Closing The Medical Diversity Gap

Studies show minority patients benefit from having doctors with similar backgrounds, but only small percentage of physicians are Black or Latino. NBC's Sarah Dallof reports.

(NBC News) — The coronavirus pandemic is amplifying health care inequities across the nation as racial and ethnic minority groups continue to be disproportionately impacted by the virus.

One piece of fixing this complex puzzle is increasing diversity in health care, a process that begins in medical school…and even earlier.

While studies show minority patients benefit from having doctors with similar backgrounds, just five percent of active physicians are Black and less than six percent Latino.

Medical schools and teaching hospitals are increasingly pledging to diversify student bodies and faculty.

“It can be done and we can make a difference,” says Dean Henri Ford of the University of Miami’s Leonard M. Miller School of Medicine.

The school already has a program for minority high school and college students pursuing health care careers.

Dr. Ford is working to build a pipeline starting even earlier.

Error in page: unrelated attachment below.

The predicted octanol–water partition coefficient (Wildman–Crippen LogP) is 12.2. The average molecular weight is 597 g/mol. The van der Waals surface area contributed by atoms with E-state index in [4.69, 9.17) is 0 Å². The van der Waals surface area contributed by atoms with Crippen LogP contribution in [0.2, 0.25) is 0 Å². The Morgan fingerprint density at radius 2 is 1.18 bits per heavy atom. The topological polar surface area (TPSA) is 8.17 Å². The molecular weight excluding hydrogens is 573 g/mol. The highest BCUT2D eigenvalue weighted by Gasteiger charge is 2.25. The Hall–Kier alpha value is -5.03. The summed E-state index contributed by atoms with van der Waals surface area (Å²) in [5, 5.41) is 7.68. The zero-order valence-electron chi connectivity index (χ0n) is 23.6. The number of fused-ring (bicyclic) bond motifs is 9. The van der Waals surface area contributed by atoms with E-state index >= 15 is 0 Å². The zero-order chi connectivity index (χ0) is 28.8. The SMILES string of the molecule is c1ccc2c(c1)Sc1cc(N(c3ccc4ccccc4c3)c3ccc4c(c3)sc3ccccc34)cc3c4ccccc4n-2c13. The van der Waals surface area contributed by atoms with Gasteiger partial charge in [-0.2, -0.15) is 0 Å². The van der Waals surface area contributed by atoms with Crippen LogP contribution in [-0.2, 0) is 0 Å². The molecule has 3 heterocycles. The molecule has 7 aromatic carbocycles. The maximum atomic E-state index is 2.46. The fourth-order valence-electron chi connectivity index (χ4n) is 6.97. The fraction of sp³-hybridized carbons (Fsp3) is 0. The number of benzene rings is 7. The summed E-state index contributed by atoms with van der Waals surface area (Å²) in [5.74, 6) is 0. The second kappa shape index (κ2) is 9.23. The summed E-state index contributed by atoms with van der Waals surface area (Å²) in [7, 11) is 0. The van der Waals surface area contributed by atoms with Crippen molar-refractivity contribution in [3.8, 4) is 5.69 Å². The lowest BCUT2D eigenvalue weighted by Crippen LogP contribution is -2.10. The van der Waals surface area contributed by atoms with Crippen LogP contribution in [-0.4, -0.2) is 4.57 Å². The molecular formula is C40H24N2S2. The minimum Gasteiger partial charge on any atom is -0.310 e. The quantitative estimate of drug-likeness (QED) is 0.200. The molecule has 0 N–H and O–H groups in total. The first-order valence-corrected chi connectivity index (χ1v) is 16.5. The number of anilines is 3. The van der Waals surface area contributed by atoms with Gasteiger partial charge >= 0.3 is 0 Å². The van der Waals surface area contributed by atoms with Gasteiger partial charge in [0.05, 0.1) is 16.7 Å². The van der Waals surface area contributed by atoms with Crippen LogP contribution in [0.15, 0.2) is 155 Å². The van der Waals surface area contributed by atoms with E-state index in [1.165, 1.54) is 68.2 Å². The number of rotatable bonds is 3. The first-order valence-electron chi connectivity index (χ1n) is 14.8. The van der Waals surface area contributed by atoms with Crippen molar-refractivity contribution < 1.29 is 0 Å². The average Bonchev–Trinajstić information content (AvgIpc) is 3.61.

“We have to make sure our black and brown children can actually pass reading comprehension in third grade. Otherwise the pool has already shrunken considerably,” he says. “We won’t have enough of them to work with to past high school and get into college.”

Nationwide, the pandemic is adding to the challenge.

As extracurriculars like jobs shadows, research and summer programs that can carry increased importance for candidates from underrepresented backgrounds are canceled.

The American Medical Association is addressing inequalities via initiatives that include it’s newly formed Center for Health Equality.

“We need to work on the goal on having the faces of our physician community match the faces of our overall community,” says the AMA’s Dr. Patrice Harris.

Those changes can lead to stronger doctor-patient communication, trust and ultimately, care.

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